He had a 'different' sort of appartment/house near the Circus Maximus which was stuffed full of Venetian glass and a complete copy of huge Medici Wedding furniture. In all this was a small 2 man organ. He wished to buy my London organ that had been shut into the Church of The Holy Trinity, Westbourne Terrace W2. He put in an offer only to find that it had been sold the previous week. He wished to connect it to his 4 manual console (already built) in his music room of the villa he had built by a lakeside north of the city. Already it was playing a delicious Baroque instrument salvaged (I think) from Sicily. All this because I raved about the amazing brilliance of the (Lewis) choruses. He wanted to embark upon recording the complete works of Reger on it. (He lived in a world of his own!) In getting electricity to his sumptuous villa he had dynamited the land a little too forcefully, as he destroyed the line to the neighbouring town and plunged it into darkness. He had two full sized Petrof grands also in the villa, one still wrapped in plastic.

 

He enjoyed embelishing his prowess somewhat (absolutely no need to), but I am sure that it was true that a  Westminster Cathedral Bach recital made him resign from St Peter's. There was a protest from the Roman Catholics in London (and the Cathedral) that the organist of the Holy See should be playing Protestant music and especially there. I believe that the concert might have been cancelled. Anyone remember this far back?

 

One person who was really really close to him as he was a student for many years in Roma, was Edward Theodore http://www.france-orgue.fr/disque/index.ph...ard%20THEODORE- a fine musician from Sydney. If the Web can locate him, he can tell you far more than the 100's of anecdotes that I possess! I treasure my scores with his markings. All things were based upon fundamental musical good sense and technique. He lived to a grand age and I miss the likes of him as a pedagogue in our world today. He was a link with the age which often takes up many bytes on this site.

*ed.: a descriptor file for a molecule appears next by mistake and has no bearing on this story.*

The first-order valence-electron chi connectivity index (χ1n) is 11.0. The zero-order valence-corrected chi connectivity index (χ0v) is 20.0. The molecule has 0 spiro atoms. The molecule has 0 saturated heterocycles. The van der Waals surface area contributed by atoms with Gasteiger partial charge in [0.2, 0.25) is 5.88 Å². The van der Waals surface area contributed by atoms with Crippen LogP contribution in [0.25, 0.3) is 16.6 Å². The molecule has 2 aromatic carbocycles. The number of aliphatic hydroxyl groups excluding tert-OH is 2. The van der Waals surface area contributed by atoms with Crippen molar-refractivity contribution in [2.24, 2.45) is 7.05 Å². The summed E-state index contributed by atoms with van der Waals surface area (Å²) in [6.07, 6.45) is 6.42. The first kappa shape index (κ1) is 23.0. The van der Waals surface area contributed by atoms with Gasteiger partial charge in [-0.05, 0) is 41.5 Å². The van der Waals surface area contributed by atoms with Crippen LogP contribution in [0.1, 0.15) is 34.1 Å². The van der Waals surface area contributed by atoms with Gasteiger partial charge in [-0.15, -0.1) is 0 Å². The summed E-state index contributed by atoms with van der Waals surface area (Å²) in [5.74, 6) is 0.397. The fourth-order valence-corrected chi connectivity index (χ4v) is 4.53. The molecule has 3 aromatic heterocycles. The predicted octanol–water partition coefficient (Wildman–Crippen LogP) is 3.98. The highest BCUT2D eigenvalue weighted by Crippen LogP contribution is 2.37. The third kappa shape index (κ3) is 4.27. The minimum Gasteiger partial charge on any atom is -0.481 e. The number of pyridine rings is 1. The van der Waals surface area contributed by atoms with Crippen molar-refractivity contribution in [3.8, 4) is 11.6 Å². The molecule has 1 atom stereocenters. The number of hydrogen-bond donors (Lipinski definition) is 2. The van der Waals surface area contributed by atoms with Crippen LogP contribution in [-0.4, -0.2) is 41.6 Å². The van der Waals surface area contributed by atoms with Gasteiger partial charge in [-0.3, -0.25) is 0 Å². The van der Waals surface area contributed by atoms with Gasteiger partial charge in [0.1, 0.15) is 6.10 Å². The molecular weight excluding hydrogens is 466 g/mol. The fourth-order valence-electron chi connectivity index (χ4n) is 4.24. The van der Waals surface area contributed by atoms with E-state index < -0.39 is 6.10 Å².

Best wishes,

Nigel

 

** I will one day print off the programmes for everyone's interest.

 

I first met Germani when, as a schoolboy, I turned the pages for his recording of all the Bach organ works at All Souls, Langham Place. Only one LP (which I have) was issued and the Bach was then re-recorded at Alkmaar as a more authentic sound was required.

I subsequently stayed with Germani and his family in Rome and we all went on various holidays to the south of Italy - sometimes visiting organs which he had designed but usually relaxing by the sea and visiting the now well known tourist sites - Vesuvius, Pompeii etc.

I also practised on his 2 manual pipe organ in the Rome house.

I have many letters, photos and recordings of those times and in fact at Nicolas Kynaston's suggestion I wrote some of my memories of Germani in an article for the Journal of The Organ Club.

I am very pleased to hear that my original tapes of Germani at St Pauls are still being enjoyed!

Best wishes

Colin

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The Maestro was an extraordinary man - his stamina left us gasping. .............(snip) ...........wanted to embark upon recording the complete works of Reger.